Take a moment to entertain yourself with a riveting music video from Marco!
What do you see as the biggest challenge facing Indie Artists today? Or, if you could ask the music industry to change one thing, what would it be?
Well, I think it’s .. how do you get noticed. Technology has tremendously expanded the possibility to create, record and communicate your music all over the world. While this is great for artists, that do not have to rely only on record labels to make music and have a music career, at the same time, this has created a huge supply of music that can be “consumed” on a variety of social media platforms. So while it has become easier for the listener to discover new music, at the same time there’s a paradox of choice: how do you get noticed in this never ending list of offering and platforms? Music alone is not enough, at least for independent musicians, so they have to become also promoters of themselves, entrepreneurs. I often hear musicians complain about it and I understand it but it’s a reality that they have to get used to and find ways to apply their creativity not just in their art but also as business people.
And for me it’s twice as interesting, as I get to combine my passion for building a business with my love for music!
If you could share the stage with one other artist or band, who would it be and why?
That’s a tough one, there are so many I admire! And if you mean, as live performers, I’ll probably say Bruce Springsteen and The Avett Brothers. Springsteen has been not just one of my strongest sources of inspiration, since I was a kid, but he’s also a master of being on the stage, for the truthfulness and depth of emotions that he communicates, in ways that are simple and direct.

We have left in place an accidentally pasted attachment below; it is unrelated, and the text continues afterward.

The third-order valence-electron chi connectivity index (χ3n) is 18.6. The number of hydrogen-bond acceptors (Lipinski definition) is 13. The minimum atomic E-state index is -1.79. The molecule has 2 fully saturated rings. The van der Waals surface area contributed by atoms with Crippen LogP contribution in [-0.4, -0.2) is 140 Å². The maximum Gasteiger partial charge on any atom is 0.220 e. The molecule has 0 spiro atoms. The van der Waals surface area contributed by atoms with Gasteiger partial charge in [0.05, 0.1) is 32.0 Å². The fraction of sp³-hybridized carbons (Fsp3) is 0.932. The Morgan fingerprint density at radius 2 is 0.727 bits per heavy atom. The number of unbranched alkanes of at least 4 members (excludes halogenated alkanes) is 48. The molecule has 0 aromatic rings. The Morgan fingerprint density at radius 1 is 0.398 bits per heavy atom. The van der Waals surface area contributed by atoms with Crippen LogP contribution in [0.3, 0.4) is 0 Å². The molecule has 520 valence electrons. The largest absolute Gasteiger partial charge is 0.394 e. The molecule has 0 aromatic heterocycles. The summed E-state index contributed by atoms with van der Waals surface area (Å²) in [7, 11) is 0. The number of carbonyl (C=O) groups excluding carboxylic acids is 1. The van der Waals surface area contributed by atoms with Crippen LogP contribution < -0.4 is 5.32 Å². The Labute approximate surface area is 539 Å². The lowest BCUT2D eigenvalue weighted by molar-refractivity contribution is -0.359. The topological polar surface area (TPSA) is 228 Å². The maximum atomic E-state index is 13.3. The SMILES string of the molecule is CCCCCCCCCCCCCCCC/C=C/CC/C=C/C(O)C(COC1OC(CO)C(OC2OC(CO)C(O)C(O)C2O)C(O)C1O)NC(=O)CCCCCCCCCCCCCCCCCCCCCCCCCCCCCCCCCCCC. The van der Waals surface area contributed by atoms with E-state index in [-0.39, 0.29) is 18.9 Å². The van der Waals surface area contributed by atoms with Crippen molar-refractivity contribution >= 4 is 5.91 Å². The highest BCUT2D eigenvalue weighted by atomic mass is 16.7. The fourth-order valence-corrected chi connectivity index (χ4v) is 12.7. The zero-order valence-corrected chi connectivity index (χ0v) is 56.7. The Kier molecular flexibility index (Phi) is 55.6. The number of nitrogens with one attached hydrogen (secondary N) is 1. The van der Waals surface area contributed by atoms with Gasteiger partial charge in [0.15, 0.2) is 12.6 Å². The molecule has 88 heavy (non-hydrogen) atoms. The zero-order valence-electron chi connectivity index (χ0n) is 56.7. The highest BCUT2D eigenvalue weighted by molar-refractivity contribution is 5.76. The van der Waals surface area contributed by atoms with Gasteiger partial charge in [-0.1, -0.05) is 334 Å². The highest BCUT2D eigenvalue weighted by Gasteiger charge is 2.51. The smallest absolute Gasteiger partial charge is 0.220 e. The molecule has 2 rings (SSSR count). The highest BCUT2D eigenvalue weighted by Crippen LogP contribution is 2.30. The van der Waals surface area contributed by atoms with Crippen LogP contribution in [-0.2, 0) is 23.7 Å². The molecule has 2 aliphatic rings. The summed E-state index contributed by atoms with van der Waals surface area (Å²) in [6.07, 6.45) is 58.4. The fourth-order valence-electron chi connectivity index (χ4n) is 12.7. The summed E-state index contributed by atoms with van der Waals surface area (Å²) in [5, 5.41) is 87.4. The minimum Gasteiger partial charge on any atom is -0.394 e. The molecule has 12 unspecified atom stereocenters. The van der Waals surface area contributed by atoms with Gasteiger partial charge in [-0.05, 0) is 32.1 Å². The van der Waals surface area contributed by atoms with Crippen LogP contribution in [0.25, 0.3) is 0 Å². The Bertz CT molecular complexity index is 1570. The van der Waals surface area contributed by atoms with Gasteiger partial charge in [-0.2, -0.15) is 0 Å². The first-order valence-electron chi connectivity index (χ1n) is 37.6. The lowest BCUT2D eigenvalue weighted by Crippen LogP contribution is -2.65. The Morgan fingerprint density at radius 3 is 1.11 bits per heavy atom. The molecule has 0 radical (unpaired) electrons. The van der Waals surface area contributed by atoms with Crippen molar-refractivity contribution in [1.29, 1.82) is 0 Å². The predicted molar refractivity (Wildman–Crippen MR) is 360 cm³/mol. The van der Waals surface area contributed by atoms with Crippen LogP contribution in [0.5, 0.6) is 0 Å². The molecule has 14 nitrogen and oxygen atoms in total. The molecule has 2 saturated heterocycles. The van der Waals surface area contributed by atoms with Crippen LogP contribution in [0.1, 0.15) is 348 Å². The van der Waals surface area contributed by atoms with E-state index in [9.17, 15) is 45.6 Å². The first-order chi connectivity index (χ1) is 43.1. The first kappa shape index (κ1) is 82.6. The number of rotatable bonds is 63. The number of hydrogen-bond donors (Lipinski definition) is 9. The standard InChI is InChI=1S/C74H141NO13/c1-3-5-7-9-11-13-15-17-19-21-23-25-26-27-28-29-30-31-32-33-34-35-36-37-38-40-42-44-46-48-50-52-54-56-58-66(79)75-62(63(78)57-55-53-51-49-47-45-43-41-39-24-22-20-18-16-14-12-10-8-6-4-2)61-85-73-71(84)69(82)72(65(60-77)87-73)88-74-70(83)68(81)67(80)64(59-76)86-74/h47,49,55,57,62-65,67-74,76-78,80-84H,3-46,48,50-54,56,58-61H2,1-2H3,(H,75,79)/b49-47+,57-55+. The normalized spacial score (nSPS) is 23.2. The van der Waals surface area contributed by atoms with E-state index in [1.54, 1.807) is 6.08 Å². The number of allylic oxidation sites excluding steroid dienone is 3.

And The Avett Brothers … I absolutely adore. The raw amount of energy that they can release with mostly acoustic instruments is amazing and with songs that seem so simple but are quite deep and touching.
What are your rehearsals generally like? Or, how do you prepare for a live show?
So far I brought my music live in an acoustic set in 2 contests: in the US and in Italy. In the US I did a small tour with David Barrett of Porterdavis, on the other guitar, and my son Kiran (who’s an amazing singer) doing a lot of the backing vocals and doing some covers as well. Beside the sheer pleasure of playing live with my son, rehearsing with Daniel was a breeze. He knew the songs inside out, as he was the producer on the album, he helped me turn my vision for them into reality in the recording and therefore, even though the setting was completely different from the album, we didn’t even have to talk about what I was expecting. Everything developed very naturally and every musical reference I mentioned was so steeped into Daniel’s background that he typically got them on the first try. We rehearsed a couple of days and then went live.